I hope you have heard of Ryan Hayden’s new podcast–The Foolishness of Preaching. Ryan did a lot of blogging in the past and chose to try a new avenue to champion the cause of expository preaching. He believes, as I do, that the dearth of preaching the Bible is the cause of many of the problems we have today. We have too much in pulpits of what man says–we need to hear what God says!
Ryan takes preachers who love expository preaching and interviews them on philosophy of preaching and ministry, study methods, favorite books, and then personal elements of the preacher. Ryan is quite the interviewer and puts a lot of time in this weekly project. This is a positive, wonderful attempt to help the cause of preaching.
Check out his website for the podcast to sign up on iTunes or other devices here:
The Foolishness of Preaching
I was honored to be one of the ones interviewed and it came out this week and you can find it here:
Maybe it will be an OK episode. I have a face that only audio could love!
In any event, I am honored that Ryan would put me on his fine podcast.
We have here a followup to the widely read volume “Radical” by David Platt. That book, I have learned, is changing the way some look at church. This book, apparently, expands on the earlier book. I have not read yet that earlier book, but some criticize this volume as being just a condensation of the earlier book and not worth the extra expense. I’ll leave that choice with you as I just consider this volume.
The core of the “Radical” question in the first half of the book is: Is Jesus worth it? That would seem to be a no-brainer as Mr. Platt readily admits, but he works to examine if we really feel that way. In the process he shows that we often act opposite to Jesus Himself. For example, we are consumed with crowds while Jesus was often turning them away. His concerns and goals were different from ours.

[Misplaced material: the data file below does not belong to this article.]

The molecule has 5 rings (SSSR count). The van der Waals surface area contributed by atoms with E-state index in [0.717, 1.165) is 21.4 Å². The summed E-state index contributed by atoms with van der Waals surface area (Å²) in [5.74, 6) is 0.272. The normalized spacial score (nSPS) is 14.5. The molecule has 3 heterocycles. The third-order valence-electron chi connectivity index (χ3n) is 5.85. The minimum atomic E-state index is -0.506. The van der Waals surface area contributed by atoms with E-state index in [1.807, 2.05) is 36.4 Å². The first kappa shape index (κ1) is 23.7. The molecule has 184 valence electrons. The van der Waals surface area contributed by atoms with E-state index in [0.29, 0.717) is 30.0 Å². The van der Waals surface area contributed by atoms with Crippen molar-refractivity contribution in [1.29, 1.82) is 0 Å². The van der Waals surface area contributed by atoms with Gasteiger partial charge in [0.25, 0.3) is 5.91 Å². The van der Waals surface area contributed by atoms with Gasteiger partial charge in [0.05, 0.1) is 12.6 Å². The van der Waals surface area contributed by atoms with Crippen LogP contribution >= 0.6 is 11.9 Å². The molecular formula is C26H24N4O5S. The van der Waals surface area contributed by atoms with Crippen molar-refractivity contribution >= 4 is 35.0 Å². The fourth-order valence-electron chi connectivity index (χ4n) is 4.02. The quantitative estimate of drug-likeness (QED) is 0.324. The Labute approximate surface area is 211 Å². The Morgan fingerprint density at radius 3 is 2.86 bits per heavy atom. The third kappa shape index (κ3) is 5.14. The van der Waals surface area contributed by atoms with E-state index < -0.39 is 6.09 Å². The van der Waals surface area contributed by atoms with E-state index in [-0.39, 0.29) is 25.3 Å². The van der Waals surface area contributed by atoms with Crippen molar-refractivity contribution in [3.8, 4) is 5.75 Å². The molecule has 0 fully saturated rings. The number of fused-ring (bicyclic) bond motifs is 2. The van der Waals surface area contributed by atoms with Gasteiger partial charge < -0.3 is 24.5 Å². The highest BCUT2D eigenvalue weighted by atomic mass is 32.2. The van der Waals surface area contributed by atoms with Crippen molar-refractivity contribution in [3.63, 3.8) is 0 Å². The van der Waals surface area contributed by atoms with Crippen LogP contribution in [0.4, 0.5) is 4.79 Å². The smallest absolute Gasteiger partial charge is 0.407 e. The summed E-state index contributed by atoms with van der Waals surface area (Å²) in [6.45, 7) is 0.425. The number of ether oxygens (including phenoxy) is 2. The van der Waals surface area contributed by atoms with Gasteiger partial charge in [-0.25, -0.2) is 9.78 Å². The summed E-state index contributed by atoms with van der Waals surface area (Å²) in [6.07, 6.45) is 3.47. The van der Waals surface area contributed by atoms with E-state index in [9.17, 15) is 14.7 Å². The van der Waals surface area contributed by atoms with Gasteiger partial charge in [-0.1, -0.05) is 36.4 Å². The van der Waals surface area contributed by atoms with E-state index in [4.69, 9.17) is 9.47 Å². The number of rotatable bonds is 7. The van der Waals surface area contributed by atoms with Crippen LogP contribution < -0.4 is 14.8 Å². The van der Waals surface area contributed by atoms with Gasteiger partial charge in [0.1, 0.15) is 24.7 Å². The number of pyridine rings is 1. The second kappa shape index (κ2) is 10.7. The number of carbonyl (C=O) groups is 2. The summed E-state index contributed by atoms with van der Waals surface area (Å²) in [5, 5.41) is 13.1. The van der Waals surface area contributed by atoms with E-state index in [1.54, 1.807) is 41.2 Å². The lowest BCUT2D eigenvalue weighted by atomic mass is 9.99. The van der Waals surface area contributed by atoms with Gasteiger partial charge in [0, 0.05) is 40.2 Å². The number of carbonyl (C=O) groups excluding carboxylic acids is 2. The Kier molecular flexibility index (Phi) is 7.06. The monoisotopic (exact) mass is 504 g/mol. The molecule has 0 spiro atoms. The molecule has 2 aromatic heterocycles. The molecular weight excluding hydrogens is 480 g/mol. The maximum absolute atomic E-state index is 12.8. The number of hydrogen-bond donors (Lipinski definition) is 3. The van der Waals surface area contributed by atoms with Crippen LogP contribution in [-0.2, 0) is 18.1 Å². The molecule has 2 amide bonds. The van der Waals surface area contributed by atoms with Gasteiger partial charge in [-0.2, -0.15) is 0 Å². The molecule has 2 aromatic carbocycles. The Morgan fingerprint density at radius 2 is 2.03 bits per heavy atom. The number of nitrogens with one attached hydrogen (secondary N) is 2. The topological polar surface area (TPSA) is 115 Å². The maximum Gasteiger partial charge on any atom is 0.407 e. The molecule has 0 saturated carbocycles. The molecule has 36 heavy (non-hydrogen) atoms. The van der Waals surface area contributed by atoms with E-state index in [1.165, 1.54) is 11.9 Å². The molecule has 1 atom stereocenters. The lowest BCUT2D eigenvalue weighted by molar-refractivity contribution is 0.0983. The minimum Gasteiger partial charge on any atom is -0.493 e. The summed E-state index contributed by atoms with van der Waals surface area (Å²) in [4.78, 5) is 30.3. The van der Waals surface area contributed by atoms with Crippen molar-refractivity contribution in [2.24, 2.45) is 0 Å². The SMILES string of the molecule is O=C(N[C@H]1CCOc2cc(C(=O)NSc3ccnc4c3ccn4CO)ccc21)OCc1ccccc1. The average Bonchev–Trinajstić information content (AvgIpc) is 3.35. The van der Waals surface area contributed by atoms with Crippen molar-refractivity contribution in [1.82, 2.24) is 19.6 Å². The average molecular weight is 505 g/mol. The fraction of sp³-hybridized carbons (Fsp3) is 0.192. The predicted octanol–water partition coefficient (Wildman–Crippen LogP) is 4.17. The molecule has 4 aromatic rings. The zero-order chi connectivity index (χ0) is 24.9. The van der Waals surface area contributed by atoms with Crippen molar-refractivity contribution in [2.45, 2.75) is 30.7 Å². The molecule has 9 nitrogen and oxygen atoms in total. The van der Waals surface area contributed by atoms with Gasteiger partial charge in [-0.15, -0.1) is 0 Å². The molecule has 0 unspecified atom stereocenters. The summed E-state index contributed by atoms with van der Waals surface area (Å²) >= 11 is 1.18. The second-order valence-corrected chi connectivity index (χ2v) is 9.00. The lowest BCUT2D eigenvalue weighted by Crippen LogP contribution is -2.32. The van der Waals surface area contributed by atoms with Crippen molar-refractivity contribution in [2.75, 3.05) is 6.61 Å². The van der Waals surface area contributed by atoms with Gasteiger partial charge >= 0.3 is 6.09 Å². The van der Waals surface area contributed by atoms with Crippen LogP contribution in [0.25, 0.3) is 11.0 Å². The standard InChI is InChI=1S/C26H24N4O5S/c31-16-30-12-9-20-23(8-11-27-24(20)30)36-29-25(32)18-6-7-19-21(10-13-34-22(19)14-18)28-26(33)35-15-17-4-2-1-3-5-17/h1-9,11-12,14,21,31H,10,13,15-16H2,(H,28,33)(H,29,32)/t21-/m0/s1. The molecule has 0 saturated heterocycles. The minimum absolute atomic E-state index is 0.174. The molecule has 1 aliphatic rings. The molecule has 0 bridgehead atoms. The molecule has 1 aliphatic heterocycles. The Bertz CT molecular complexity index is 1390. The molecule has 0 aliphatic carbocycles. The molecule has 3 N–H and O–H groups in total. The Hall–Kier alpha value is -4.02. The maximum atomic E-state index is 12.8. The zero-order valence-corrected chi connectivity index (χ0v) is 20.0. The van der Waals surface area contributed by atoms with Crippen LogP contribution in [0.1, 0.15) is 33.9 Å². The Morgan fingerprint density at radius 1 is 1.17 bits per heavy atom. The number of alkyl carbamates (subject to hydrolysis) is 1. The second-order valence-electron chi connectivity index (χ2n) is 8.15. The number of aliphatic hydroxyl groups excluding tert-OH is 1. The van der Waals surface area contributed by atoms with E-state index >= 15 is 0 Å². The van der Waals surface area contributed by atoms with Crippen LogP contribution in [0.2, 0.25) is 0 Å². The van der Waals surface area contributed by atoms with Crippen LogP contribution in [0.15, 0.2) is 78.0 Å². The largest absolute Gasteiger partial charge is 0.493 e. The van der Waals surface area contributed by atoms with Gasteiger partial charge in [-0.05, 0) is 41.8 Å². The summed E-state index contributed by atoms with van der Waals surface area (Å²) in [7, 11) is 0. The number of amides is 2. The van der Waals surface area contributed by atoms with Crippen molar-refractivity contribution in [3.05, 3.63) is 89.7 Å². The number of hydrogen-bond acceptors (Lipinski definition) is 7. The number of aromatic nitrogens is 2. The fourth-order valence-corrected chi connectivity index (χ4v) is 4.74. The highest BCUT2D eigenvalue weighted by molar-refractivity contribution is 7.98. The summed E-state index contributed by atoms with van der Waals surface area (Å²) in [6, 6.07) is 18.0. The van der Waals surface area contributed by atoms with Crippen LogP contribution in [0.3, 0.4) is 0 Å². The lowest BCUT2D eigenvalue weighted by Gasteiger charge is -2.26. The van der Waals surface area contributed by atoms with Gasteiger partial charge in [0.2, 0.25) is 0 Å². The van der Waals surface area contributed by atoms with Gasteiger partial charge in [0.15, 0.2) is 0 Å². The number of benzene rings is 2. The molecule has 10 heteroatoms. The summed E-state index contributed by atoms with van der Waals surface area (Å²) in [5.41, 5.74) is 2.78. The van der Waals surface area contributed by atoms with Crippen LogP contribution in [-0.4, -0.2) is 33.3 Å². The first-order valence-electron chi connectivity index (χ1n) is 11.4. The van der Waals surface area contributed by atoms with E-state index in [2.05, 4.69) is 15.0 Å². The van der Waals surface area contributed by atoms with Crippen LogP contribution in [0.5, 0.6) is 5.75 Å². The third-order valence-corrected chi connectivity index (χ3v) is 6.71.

He finds fault with our massive building projects while we spend miniscule amounts on needs around the world. Some might feel he blurs the line between social projects and the Gospel. He is challenging but I feel that way myself as I read him. I can, however, certainly agree with his appeal that Christ is worthy of our lives.
The second half of the book is the idea for taking “Radical” forward. He criticizes our reducing church to a staff of paid professionals providing spectators a worship experience. I was about to think he wanted to put all of us full-time pastors out to pasture, but he finally confessed that was not his point as he himself was a full-time pastor! In truth he has a great point. We need to all be involved, not just a few of us. It would make such a difference in our churches were we to turn this around.
So this is an easy, quick read that will spur thought in our busy lives. You might want to give it a look.
I received this book free from the publisher. I was not required to write a positive review. The opinions I have expressed are my own. I am disclosing this in accordance with the Federal Trade Commission’s 16 CFR, Part 255.